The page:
If quartz cut parallel to the axis be used, the thickness of the plate will be an odd multiple of 0.0032 cm. One of the axes of this plate is inclined at a small angle to the principal plane of the Nicol. The plate is semicircular in form and covers half the field - half the light passes through it, the other half to one side. The light on emerging from the plate is plane-polarised, and its plane of polarisation is inclined to the axis of the quartz at the same angle as that of the incident light, but on the opposite side of that axis. We have thus plane-polarised light in the two halves of the field - the angle between the two planes of polarisation being small.

And, again, by varying the angle between the axis of the quartz and the plane of polarisation of the incident light, we can make the angle between the planes of polarisation in the two halves of the field anything we please; but, on the other hand, since the method requires a half-wave plate, light of definite refrangibility must be used.

(6) Poynting's method:

Poynting suggested that the desired result might be obtained by allowing the light from one half the field, after traversing a NicoFs prism, to pass through such a thickness of some rotatory medium as would suffice to produce in its plane of polarisation a rotation of 2° or 3°. If quartz cut perpendicular to the axis be used, this will be about 0.01 cm for sodium light. A plate of quartz so thin as this being somewhat difficult to work, Poynting suggested the use of a thicker plate which had been cut in two; one half of this thicker plate is reduced in thickness by about 0.01 cm, and the two pieces put together again as before; the light from one half the field traverses 0.01 cm of quartz more than the other, and hence the required effect is produced. This works well, but it is important that the light should pass through both plates of quartz parallel to the axis, otherwise elliptic polarisation is produced. Moreover, the difficulty of obtaining a plate of quartz 0.01 cm thick is not really very great.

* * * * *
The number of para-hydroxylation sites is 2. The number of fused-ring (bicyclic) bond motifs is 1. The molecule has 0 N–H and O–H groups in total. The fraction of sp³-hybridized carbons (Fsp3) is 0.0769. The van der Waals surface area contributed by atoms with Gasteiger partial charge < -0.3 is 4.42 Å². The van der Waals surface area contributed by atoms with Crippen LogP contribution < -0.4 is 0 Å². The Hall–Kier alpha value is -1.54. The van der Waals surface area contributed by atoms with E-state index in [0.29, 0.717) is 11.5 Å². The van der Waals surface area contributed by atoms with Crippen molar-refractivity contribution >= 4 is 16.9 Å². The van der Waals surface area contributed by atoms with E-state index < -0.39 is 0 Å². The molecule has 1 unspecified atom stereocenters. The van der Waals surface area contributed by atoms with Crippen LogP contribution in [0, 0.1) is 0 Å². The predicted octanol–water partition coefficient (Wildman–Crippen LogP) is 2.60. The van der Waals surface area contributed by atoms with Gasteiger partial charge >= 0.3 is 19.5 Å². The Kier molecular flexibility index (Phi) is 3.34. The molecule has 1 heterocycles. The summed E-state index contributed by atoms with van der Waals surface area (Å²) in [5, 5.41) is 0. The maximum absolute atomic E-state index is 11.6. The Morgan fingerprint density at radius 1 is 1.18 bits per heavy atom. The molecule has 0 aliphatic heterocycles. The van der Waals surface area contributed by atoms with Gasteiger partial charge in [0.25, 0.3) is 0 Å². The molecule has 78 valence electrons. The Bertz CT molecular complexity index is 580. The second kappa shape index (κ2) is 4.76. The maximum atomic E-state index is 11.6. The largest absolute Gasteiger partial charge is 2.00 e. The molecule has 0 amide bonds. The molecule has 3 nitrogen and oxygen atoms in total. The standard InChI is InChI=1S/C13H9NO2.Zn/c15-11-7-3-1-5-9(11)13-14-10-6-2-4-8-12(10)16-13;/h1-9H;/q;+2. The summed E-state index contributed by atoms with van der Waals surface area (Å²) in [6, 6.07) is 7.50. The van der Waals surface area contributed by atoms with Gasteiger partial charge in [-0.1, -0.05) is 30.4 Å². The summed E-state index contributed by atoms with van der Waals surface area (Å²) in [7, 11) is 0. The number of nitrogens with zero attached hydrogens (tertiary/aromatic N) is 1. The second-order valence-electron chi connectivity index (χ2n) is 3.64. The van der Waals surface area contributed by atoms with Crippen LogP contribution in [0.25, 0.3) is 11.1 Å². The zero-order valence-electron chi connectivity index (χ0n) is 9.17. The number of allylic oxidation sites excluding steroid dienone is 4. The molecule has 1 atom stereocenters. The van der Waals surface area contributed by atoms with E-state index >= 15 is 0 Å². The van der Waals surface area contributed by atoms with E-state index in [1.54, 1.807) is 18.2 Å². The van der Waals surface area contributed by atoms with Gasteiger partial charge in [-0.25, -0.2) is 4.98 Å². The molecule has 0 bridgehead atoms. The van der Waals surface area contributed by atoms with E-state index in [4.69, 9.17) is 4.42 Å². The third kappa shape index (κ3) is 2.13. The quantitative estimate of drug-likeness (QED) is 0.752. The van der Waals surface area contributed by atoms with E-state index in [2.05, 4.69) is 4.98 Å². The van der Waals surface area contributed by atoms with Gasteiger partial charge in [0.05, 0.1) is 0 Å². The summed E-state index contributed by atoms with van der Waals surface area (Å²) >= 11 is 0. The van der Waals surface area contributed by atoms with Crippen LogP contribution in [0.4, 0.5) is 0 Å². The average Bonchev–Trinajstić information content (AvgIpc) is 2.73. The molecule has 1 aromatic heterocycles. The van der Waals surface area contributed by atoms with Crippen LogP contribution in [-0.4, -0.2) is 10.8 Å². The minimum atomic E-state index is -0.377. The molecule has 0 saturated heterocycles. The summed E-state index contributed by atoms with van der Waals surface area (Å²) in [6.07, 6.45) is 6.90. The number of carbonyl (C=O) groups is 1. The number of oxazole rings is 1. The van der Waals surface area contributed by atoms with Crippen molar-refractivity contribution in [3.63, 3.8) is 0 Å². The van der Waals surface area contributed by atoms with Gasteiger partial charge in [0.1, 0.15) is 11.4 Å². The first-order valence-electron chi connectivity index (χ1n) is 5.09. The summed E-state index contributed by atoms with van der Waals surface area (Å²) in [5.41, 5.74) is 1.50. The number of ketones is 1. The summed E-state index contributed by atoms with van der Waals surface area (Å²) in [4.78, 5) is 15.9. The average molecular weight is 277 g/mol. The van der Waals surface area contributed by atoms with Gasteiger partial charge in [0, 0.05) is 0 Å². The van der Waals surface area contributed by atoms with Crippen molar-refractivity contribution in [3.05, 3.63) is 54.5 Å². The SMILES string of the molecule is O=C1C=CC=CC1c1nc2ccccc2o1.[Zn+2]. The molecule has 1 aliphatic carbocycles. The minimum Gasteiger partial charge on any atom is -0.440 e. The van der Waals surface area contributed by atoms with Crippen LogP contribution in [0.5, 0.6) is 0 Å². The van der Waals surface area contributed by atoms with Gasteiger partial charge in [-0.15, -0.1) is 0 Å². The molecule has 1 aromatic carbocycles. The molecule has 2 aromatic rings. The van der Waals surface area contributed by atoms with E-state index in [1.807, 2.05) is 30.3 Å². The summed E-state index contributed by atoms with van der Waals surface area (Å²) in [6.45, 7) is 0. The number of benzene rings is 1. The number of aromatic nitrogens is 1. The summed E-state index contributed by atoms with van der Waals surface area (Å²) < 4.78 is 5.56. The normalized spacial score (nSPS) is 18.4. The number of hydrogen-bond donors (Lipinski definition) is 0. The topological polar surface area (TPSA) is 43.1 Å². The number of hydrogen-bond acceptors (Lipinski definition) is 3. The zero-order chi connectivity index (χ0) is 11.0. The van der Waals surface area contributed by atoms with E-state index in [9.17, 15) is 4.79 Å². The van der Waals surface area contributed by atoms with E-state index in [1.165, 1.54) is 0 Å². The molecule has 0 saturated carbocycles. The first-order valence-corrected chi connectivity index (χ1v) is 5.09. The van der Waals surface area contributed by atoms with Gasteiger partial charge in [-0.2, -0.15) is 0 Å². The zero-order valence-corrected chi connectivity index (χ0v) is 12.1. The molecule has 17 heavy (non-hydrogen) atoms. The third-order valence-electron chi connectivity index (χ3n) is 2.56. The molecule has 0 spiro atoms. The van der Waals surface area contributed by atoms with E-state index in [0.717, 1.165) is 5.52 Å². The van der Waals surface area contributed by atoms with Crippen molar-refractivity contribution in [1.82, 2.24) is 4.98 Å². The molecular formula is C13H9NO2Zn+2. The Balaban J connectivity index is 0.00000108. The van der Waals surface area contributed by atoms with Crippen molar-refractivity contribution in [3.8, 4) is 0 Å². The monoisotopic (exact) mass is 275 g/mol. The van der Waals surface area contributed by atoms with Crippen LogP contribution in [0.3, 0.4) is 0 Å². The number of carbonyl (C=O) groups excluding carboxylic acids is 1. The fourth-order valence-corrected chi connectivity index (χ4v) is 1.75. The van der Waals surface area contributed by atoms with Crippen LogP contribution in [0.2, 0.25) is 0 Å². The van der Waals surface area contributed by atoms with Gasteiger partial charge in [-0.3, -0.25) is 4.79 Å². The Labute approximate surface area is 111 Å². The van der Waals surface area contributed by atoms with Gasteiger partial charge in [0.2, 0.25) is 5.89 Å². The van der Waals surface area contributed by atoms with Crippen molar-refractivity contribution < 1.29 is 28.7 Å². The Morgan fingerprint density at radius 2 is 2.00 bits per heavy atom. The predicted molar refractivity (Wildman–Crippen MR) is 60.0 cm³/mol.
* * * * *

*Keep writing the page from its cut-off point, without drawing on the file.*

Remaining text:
Another suggestion of Poynting's was to use a glass cell with a solution of sugar or other active substance in it A piece of plate glass of 3 or 4 mm. in thickness is placed in the cell, the edge of the plate being flat and smooth. The polarised light from half the field passes through the glass plate, that from the other half traverses an extra thickness of some 3 or 4 mm. of sugar solution, which rotates it through the required angle. This method has an advantage over the quartz that we are able to adjust the angle between the planes of polarisation in the two halves of the field by varying the strength of the solution. Its simplicity is a strong point in its favour. It has the disadvantage that it is rather difficult to get a clear sharp edge, but care overcomes this.

Of course the adjustments necessary in the position of the Nicols, the method of taking the readings, &c., are the same as those in the last section.


Set up a half-shadow polarimeter and measure the rotation produced in active solutions of various strengths, determining the relation between the strength of the solution and the rotation.

Enter results as in preceding section.

(1) See also Glazebrook, Physical Optics, chap. xiv.

Last Update: 2011-03-27